The court denied defendant's motion for a mistrial, but ruled that no further reference be made to the polygraph. The jury was returned to the courtroom, and the court cautioned them "to disregard any statements or comments about a polygraph test".
This Court has reversed convictions where the fact of taking a polygraph examination or its results were introduced to bolster a witness's credibility. People v Rodgers, 66 Mich. App. 658, 661-662; 239 N.W.2d 701 (1976), and cases cited therein; People v Leroy Goodwin, 40 Mich. App. 709, 716; 199 N.W.2d 552 (1972). On the other hand, where a reference to a polygraph examination has been made with no suggestion of the results obtained and where a cautionary instruction was given, it has been held that there was no manifest necessity for a mistrial. People v Alvin Johnson, 396 Mich. 424, 438; 240 N.W.2d 729 (1976); People v Maguire, 38 Mich. App. 576, 581; 196 N.W.2d 880 (1972). In Alvin Johnson, supra at 435, the Supreme Court said:
"Particularly helpful is People v Paffhousen, 20 Mich. App. 346, 350; 174 N.W.2d 69 (1969), where the complaining witness explained she had changed her story because `you don't fool a polygraph machine'. The trial court denied counsel's motion for a mistrial.
"`Defendant contends that the trial court erred in denying his motion for a mistrial. To so hold would be tantamount to requiring a mistrial every time the word "polygraph" is mentioned in a criminal prosecution. It was not established that the complainant had submitted to a polygraph examination nor was an attempt made to introduce the results of any such examination. The word "polygraph" was not used by counsel, but was volunteered by the witness. It was properly objected to, and the trial court properly ruled that the subject not be pursued any further. It was not, in fact, pursued, and no prejudicial error resulted.' 20 Mich. App. 351. (Emphasis added.)"
Although it was the prosecutor who used the word "polygraph" in the case at bar, it was not established that Mrs. Royal took a polygraph test, nor were any test results introduced. In fact the prosecutor explained that he was attempting to show that Mrs. Royal was asked to take a polygraph test but refused on Williams' advice. The prosecutor intended to demonstrate that Mrs. Royal's false statements to the police, which were brought out on cross-examination, were probably also made on Williams' advice. The reference to a polygraph test was promptly objected to, and the court properly ruled that no further reference be made to it. In addition, the court cautioned the jury to disregard the reference to a polygraph test.
The case at bar does not involve "a pattern of contumacious conduct on the part of the prosecutor". Alvin Johnson, supra at 437. Here neither polygraph test results nor the fact of taking such a test were introduced, nor was the intent behind the reference to the polygraph to bolster Mrs. Royal's credibility because she passed such a test. The jury learned only that Mrs. Royal was asked to take a polygraph test; it was not even told who requested it. Any prejudice arising from that knowledge was cured by the court's cautionary instruction, and reversal is not required. Alvin Johnson, supra at 435, citing People v Paul F Baker, 7 Mich. App. 471, 476; 152 N.W.2d 43 (1967); Maguire, supra at 581.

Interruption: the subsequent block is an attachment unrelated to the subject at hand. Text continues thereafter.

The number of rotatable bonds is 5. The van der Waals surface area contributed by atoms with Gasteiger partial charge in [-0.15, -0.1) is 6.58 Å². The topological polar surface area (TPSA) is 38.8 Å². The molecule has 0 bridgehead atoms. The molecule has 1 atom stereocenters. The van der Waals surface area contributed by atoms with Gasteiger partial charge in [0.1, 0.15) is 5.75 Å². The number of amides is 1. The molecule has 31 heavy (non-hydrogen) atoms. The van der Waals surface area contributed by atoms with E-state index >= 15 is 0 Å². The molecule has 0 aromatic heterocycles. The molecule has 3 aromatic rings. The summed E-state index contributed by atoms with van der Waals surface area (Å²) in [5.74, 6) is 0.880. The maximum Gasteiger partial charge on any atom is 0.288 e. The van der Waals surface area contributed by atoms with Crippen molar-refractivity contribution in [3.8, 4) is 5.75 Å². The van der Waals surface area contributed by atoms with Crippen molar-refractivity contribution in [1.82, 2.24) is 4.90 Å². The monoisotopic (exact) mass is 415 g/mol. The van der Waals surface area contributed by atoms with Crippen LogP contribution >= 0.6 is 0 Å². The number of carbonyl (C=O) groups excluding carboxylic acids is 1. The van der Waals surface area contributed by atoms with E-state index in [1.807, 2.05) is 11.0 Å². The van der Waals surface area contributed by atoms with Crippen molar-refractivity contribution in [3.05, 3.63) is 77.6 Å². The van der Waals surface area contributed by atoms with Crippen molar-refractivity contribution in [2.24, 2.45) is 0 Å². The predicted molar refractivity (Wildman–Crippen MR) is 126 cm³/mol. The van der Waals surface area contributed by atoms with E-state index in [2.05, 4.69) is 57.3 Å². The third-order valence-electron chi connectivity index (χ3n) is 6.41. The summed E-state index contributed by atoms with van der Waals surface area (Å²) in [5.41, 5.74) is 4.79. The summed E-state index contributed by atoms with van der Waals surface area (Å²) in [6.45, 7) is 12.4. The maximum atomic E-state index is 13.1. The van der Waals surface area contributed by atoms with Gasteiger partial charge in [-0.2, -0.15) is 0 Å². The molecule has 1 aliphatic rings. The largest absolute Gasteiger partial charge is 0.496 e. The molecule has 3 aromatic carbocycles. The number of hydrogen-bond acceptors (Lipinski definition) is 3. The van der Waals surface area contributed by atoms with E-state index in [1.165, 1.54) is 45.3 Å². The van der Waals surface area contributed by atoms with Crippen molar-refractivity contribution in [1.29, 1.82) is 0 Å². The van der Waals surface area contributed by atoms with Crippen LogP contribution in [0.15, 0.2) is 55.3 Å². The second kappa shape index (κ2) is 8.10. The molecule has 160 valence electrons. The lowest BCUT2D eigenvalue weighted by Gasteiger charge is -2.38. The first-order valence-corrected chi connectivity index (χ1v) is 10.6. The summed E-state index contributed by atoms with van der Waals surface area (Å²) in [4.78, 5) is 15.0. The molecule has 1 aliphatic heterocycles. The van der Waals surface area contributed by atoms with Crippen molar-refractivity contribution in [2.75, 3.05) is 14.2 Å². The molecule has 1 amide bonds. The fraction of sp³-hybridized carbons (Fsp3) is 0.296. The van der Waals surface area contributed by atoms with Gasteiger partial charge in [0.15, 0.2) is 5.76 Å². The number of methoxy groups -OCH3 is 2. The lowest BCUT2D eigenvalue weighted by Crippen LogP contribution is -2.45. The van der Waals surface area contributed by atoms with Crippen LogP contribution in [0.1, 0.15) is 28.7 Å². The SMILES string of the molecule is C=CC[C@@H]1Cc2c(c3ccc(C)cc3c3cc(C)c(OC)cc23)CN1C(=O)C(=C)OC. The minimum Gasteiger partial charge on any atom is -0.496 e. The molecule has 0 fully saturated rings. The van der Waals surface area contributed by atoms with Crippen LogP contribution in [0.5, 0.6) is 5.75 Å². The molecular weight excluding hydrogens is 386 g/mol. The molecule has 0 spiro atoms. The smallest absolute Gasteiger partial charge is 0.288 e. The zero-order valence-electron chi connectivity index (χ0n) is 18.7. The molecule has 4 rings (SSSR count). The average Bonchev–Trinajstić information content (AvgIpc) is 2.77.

Defendant raises several other arguments which must also be rejected. The trial court did not commit reversible error in failing to give sua sponte an instruction on the lesser included offense of second-degree murder. People v Jenkins, 395 Mich. 440, 442-443; 236 N.W.2d 503 (1975), which requires that such an instruction be given in first-degree murder prosecutions after January 1, 1976, does not affect defendant's trial which was held in June, 1975. In addition, defense counsel's explicit request that no lesser included offense instructions be given bars reversal. People v Thompson, 69 Mich. App. 465, 468; 245 N.W.2d 93 (1976), lv den 398 Mich. 806 (1976).
Likewise, the trial judge did not err in failing to disqualify himself. GCR 1963, 405.1 provides that a judge is disqualified if he "has been consulted or employed as counsel by a party pertaining to the subject matter to be litigated". Although Mrs. Royal testified that she had contacted the judge while he was an attorney, she consulted him about a divorce, not the subject matter of the instant case: murder and conspiracy committed by defendant. The drafter's comments to this court rule indicate that a judge may hear a case even though he has been employed as counsel by one of the parties in a matter unrelated to the subject matter being tried before him. 2 Honigman Hawkins, Michigan Court Rules Annotated (2d ed), p 278.
Consequently, the trial court was not disqualified under GCR 1963, 405.1, from presiding over defendant's trial for murder and conspiracy simply because the prosecutor's witness had consulted the judge concerning her divorce. Moreover, defendant was tried before a jury and has shown no prejudice on the record. Therefore, the court did not err in failing to disqualify itself. People v Tillman, 59 Mich. App. 768, 770-771; 229 N.W.2d 922 (1975).
Finally, defendant asserts that he was subjected to double punishment and therefore double jeopardy by being prosecuted for both conspiracy to commit and the commission of first-degree murder. Although double jeopardy would have barred a second trial if the two counts had been prosecuted separately since defendant committed both crimes in pursuit of only one objective, People v Robertson, 67 Mich. App. 603, 606; 242 N.W.2d 24 (1976), conspiracy and murder are entirely separate crimes.
The conspiracy to commit first-degree murder charge requires that each of the conspirators have the intent required for murder; it also requires proof of a mutual understanding or agreement, People v Hintz, 69 Mich. App. 207, 217-218; 244 N.W.2d 414 (1976), but no overt acts need be established. People v O'Connor, 48 Mich. App. 524, 526; 210 N.W.2d 805 (1973). Murder, on the other hand, cannot be established without proof of the overt act of killing, People v Fountain, 71 Mich. App. 491, 499; 248 N.W.2d 589 (1976), but no agreement need be proved.
Thus, in People v Tinskey, 394 Mich. 108, 109; 228 N.W.2d 782 (1975), the Michigan Supreme Court observed that "the crime of conspiracy is distinct from the substantive offense". Because the crimes were distinct but were committed in the same transaction, no double jeopardy violation occurred here.